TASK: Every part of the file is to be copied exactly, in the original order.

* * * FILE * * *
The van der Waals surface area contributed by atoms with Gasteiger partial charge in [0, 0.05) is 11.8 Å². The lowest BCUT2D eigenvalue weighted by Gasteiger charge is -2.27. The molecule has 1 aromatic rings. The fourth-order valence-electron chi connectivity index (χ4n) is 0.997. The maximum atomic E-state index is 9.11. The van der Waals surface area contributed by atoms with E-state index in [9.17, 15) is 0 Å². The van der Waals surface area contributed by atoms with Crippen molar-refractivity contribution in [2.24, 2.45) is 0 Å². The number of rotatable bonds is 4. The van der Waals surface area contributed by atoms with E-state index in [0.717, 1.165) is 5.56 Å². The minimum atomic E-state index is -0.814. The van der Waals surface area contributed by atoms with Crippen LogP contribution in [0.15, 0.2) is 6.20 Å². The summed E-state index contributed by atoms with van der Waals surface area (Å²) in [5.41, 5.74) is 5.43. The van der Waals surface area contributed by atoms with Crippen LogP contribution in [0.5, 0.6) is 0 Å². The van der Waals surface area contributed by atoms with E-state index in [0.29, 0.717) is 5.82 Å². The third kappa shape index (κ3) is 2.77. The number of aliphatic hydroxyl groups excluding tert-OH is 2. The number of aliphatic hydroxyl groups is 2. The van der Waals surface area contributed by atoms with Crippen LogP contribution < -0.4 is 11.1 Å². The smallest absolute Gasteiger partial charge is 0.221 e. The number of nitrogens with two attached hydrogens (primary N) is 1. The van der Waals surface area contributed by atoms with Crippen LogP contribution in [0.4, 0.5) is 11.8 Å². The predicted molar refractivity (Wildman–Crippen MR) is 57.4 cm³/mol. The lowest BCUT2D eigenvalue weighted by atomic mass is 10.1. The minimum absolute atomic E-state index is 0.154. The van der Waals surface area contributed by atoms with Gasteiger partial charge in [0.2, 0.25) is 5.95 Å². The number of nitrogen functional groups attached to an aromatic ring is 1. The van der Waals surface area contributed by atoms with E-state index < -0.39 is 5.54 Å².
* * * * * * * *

The van der Waals surface area contributed by atoms with Gasteiger partial charge in [0, 0.05) is 11.8 Å². The lowest BCUT2D eigenvalue weighted by Gasteiger charge is -2.27. The molecule has 1 aromatic rings. The fourth-order valence-electron chi connectivity index (χ4n) is 0.997. The maximum atomic E-state index is 9.11. The van der Waals surface area contributed by atoms with E-state index in [9.17, 15) is 0 Å². The van der Waals surface area contributed by atoms with Crippen molar-refractivity contribution in [2.24, 2.45) is 0 Å². The number of rotatable bonds is 4. The van der Waals surface area contributed by atoms with E-state index in [0.717, 1.165) is 5.56 Å². The minimum atomic E-state index is -0.814. The van der Waals surface area contributed by atoms with Crippen LogP contribution in [0.15, 0.2) is 6.20 Å². The summed E-state index contributed by atoms with van der Waals surface area (Å²) in [5.41, 5.74) is 5.43. The van der Waals surface area contributed by atoms with Crippen LogP contribution in [0.5, 0.6) is 0 Å². The van der Waals surface area contributed by atoms with E-state index in [0.29, 0.717) is 5.82 Å². The third kappa shape index (κ3) is 2.77. The number of aliphatic hydroxyl groups excluding tert-OH is 2. The number of aliphatic hydroxyl groups is 2. The van der Waals surface area contributed by atoms with Crippen LogP contribution < -0.4 is 11.1 Å². The smallest absolute Gasteiger partial charge is 0.221 e. The number of nitrogens with two attached hydrogens (primary N) is 1. The van der Waals surface area contributed by atoms with Crippen LogP contribution in [0.4, 0.5) is 11.8 Å². The predicted molar refractivity (Wildman–Crippen MR) is 57.4 cm³/mol. The lowest BCUT2D eigenvalue weighted by atomic mass is 10.1. The minimum absolute atomic E-state index is 0.154. The van der Waals surface area contributed by atoms with Gasteiger partial charge in [0.2, 0.25) is 5.95 Å². The number of nitrogen functional groups attached to an aromatic ring is 1. The van der Waals surface area contributed by atoms with E-state index < -0.39 is 5.54 Å².